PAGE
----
Jeff Singer

Architecture for Humanity channels its design prowess and volunteer manpower into making the world a better (and more sustainable) place.<.h4>

Cameron Sinclair’s travel schedule is so frenetic even Magellan would sweat. The founder of Architecture for Humanity (AFH) logs 200,000 air miles a year visiting construction projects in developing countries, as well as the world’s worst-hit disaster areas: Sri Lanka, Haiti, Japan and, most recently, the New Jersey shore following Hurricane Sandy.

Yet Cameron, 39, remains an inspired CEO — Chief Eternal Optimist, that is. (It’s even on his business card.) The British architect, along with journalist Kate Stohr, created the nonprofit in 1999 to provide long-term architectural solutions to humanitarian crises and pro bono construction services to communities in need. Fourteen years later, AFH’s projects — from schools to sports fields and from homes to hospitals — have benefited more than 2 million people in 48 countries. Its 53 chapters and 6,400 volunteer design professionals share ideas across the industry and their time and talent across the globe.

American Way: Tell us about AFH’s slogan: “Design Like You Give a Damn.”
Cameron Sinclair: It began out of frustration. We really wanted the industry to take humanitarian design seriously and not just as a weekend project or side hobby. At the end of one of my first public talks, I said, “I don’t care if you commit to working overseas or in your own neighborhoods. If you support our efforts or do something on your own, I just want you to design like you give a damn.” A week later, I noticed students making bags and T-shirts with the expression on them and knew it had resonated.

AW: AFH serves disaster areas as well as locations that face systemic issues of poverty. How does your approach differ between the two?
CS: In an emergency, you need professionals who can act quickly — assess needs and local resources­ in an ever-changing environment. Working in Haiti has evolved month to month. Things that were impossible in the first year after the quake [in 2010] are now easier, and resources that were available have now disappeared. You have to constantly adapt. In our sustainable-development work, this is a slower and more community-led process. We could be working in a village that has waited for decades to get access to education or health care. They want to make sure we provide them with the most appropriate structure for the community.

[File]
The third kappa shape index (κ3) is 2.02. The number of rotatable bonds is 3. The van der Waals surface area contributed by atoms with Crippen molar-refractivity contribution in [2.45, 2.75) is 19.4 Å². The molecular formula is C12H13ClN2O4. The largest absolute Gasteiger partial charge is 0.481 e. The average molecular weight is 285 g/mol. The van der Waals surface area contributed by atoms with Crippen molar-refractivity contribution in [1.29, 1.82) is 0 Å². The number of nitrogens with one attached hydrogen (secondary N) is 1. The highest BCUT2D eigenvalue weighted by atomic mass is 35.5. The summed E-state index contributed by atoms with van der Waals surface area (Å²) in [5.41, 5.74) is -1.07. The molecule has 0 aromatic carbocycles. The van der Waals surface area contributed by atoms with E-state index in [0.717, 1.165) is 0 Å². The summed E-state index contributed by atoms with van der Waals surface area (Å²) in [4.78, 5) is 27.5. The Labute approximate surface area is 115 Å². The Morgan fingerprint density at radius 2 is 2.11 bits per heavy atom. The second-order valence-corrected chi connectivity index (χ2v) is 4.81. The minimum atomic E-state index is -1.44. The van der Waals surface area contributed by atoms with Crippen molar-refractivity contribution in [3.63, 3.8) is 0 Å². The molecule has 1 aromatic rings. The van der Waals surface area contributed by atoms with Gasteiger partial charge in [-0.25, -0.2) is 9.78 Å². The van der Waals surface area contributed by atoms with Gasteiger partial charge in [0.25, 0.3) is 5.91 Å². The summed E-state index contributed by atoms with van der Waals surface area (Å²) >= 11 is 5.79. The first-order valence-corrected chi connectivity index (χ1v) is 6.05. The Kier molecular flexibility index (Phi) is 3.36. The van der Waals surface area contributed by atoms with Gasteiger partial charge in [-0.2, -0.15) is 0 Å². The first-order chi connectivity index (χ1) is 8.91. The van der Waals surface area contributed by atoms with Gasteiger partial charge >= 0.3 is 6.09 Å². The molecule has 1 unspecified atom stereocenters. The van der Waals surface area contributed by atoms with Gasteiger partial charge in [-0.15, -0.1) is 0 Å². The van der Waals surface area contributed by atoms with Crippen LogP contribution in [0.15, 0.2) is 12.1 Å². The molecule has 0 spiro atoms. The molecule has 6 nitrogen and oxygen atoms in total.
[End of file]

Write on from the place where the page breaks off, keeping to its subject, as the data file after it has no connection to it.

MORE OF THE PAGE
AW: After winning the TED Prize in 2006, you created the Open Architecture Network. What was your vision?
CS: To democratize design. If your goal is social change and not financial gain, then how can you distribute innovative ideas as widely as possible? How do you share your solutions? We have thousands of professionals working around the world. They need to share that info and collaborate so it’s cost-effective and makes sense. It’s also important in the work I do for the government; they can see the transparency and accountability of aid money. If it took $20,000 to build a school, then here are the documents to prove its cost and the visual proof the building was done.

AW: Can you think of an AFH project whose innovation truly astonished you?
CS: One project I really love helped a poor Bangladeshi man who wanted to expand his business. He had a mobile tea cart in Dhaka. He installed solar panels on the roof of his tea cart and connected them to cellphone chargers. While people have tea, they can charge their cellphones. He can charge more for tea because he offers a secondary service. It was really innovative. It cost less than $300. It gave someone a route out of poverty.

AW: You discovered your passion early and acted on it right out of university. What would you advise young professionals about pursuing their own passions?
CS: Don’t wait. There is enough opportunity to make a difference in communities in need out there. More importantly, you don’t have to travel halfway around the world to help. Many issues remain hidden in our own towns and cities.

To learn more about Architecture for Humanity, visit